DMINLGP

DMin, Leadership and Global Perspectives: Crafting Ministry in an Interconnected World

Doing Visdual Ethnography: Sarah Pink

Written by: on September 14, 2013

Posted by Raphael Samuel

A picture is worth a thousand words, not sure who said this but it could very well be Sarah Pink. Her book “Doing Visual ethnography” challenges the reader to think of the importance of visual images in the communication of messages. Her insightful discourse on the subject, provides a deeper understanding on a practice we engage with on a daily bases, and makes suggestions on how we can effectively use the many tools of visual  ethnography to communicate our messages.

Pink is up front about her objective. She is not desirous of providing her readers with a receipt book for the successful use of visual research. Rather, her purpose is to simply suggest an approach(p.5).This, one can very well appreciate, especially when considering the struggles associated with the history and development of the use of films and photography as a conveys of messages. Also, considering the place of prominence that these now occupy in our world of images.

For someone who has never paid any serious thought to the science behind photography or even the fact that it is a science, there also some other aspects of Pink’s work that can be appreciated. First, her willingness to differ from the mainstream view of how ethnography is defined and thought of. For Pink ethnography is a methodology. An approach by which one can experience, interpret, and represent culture (22). This is an interactive engagement with the process that transcends the collection of data. It reminder of what we are called to do as Christians. Namely, engaging the culture, capturing images of the reality of a fallen culture whose only hope with lies God. This  while we reflect  or represent the image of Christ.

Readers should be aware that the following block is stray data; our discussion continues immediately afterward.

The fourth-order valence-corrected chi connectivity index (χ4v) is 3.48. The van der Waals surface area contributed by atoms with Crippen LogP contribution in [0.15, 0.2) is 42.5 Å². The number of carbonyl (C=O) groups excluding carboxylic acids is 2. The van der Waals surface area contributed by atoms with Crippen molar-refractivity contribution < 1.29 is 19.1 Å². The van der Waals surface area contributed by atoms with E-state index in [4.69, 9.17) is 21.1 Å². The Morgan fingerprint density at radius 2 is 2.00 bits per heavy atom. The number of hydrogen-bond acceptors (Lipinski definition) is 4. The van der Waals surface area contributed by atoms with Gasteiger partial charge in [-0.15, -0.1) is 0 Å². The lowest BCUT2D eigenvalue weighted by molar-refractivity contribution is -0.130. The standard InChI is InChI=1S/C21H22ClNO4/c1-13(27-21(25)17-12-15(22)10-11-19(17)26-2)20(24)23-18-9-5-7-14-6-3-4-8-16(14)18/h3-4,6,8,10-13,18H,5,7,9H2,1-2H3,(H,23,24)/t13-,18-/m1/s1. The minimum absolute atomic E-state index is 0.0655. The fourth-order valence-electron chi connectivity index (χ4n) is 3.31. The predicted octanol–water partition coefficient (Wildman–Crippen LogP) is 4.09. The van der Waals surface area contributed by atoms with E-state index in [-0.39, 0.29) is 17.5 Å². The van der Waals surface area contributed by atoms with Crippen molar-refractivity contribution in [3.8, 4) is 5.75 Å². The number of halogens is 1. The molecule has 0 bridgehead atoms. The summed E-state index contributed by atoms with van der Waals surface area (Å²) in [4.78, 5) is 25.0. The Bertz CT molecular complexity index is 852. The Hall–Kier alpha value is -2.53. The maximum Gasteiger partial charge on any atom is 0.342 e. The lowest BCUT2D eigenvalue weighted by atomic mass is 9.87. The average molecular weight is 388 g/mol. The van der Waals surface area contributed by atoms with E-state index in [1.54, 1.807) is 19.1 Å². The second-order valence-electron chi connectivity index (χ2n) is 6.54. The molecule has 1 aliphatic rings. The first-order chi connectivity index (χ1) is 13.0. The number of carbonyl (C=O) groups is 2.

Second, her transparency and willingness to be vulnerable. At some point in time most, if not all of us, have had curse to question whether or not an image being projected by a picture was true. Or, how much of the observer’s personal biases are being projected into his/her images? The author even shared her own shorting comings on one her research expeditions to a West African country. Here her preconceived biases affected her objectivity and created a negative reaction that almost jeopardized her research. In fact, she agreed that there are circumstances under which objectivity cannot be achieved because of challenges the observer must overcome to be totally in subduing his or her personal biases. A great example of this is, “informed consent”. This a method used by most of reality TV. Guess reality TV is all a hoax.

Finally, the question of ethics. I comment the author for raising this concern. However, this I felt should have been  more extensive considerations. She seem to suggest that ethics is a private matter of the individual rather than the adherence to a universal set of standards established by the fraternity of ethnographers. Though it is imperative for an individual to adhere to his or her personal ethics, ethics is not a private matter. It is a reflection of who we are at core as a society. We seem to wait for the next major violation of principles before instituting ethical clear guidelines. This being said, I find the to a helpful tool in demonstrating the many positive ways in which we can use, photograph and video cameras to capture, process, and represent knowledge.

 

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Raphael Samuel

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